The importance of vaccinated individuals to population-level evolution of pathogens
Virus evolution shapes the epidemiological patterns of infectious disease, particularly via evasion of population immunity. At the individual level, host immunity itself may drive viral evolution towards antigenic escape. Using compartmental SIR-style models with imperfect vaccination, we allow for the probability of immune escape to differ in vaccinated and unvaccinated hosts. As the relative contribution to selection in these different hosts varies, the overall effect of vaccination on the antigenic escape pressure at the population level changes.
We find that this relative contribution to escape is important for understanding the effects of vaccination on the escape pressure and we draw out some fairly general patterns. If vaccinated hosts do not contribute much more than unvaccinated hosts to the escape pressure, then increasing vaccination always reduces the overall escape pressure. In contrast, if vaccinated hosts contribute significantly more than unvaccinated hosts to the population level escape pressure, then the escape pressure is maximised for intermediate vaccination levels.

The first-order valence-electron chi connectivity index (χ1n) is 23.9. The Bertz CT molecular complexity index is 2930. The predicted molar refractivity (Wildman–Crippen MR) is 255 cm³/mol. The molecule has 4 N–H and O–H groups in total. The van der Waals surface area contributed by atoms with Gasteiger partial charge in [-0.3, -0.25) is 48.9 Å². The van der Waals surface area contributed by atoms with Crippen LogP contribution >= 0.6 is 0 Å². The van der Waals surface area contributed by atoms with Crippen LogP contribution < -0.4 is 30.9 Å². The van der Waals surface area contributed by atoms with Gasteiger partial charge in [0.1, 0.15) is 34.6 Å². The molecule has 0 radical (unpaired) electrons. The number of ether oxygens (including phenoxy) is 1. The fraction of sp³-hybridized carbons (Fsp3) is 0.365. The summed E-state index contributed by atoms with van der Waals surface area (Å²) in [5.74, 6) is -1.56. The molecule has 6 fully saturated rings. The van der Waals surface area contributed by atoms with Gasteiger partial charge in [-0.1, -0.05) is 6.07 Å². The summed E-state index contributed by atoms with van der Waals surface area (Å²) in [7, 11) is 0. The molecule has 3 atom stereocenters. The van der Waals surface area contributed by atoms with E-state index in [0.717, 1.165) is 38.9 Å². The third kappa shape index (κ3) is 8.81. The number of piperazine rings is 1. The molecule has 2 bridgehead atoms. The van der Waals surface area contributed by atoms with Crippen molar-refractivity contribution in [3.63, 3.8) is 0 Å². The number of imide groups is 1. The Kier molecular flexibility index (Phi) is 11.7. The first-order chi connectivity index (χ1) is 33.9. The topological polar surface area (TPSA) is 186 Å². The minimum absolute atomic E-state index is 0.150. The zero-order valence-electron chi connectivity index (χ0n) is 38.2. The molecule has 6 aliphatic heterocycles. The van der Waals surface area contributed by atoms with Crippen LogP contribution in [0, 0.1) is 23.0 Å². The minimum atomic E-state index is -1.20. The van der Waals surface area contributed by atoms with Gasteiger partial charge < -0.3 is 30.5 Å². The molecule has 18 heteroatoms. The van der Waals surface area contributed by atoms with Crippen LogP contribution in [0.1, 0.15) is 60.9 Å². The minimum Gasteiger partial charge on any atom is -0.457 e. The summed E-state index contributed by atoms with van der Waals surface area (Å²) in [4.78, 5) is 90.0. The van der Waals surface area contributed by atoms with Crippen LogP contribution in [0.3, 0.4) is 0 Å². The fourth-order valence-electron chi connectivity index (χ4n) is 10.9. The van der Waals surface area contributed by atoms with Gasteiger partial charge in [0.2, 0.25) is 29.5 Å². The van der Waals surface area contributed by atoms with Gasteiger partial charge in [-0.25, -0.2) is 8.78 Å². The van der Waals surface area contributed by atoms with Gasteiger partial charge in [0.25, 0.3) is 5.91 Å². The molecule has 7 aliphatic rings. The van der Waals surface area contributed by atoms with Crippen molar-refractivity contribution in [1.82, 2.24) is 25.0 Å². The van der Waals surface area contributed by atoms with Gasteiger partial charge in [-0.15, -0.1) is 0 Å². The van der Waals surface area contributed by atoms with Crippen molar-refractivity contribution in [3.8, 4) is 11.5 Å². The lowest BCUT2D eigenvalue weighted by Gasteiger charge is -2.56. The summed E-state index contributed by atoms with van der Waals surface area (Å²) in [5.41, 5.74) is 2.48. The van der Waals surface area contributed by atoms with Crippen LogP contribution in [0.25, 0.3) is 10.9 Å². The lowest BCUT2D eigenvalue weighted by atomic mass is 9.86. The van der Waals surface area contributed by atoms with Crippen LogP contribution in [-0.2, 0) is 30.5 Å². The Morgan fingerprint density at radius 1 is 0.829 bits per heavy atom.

We also find that these results depend on the vaccine efficacy against transmission, particularly through the partial protection against infection. This work highlights the potential value of understanding better how the contribution to antigenic escape pressure depends on individual host immunity.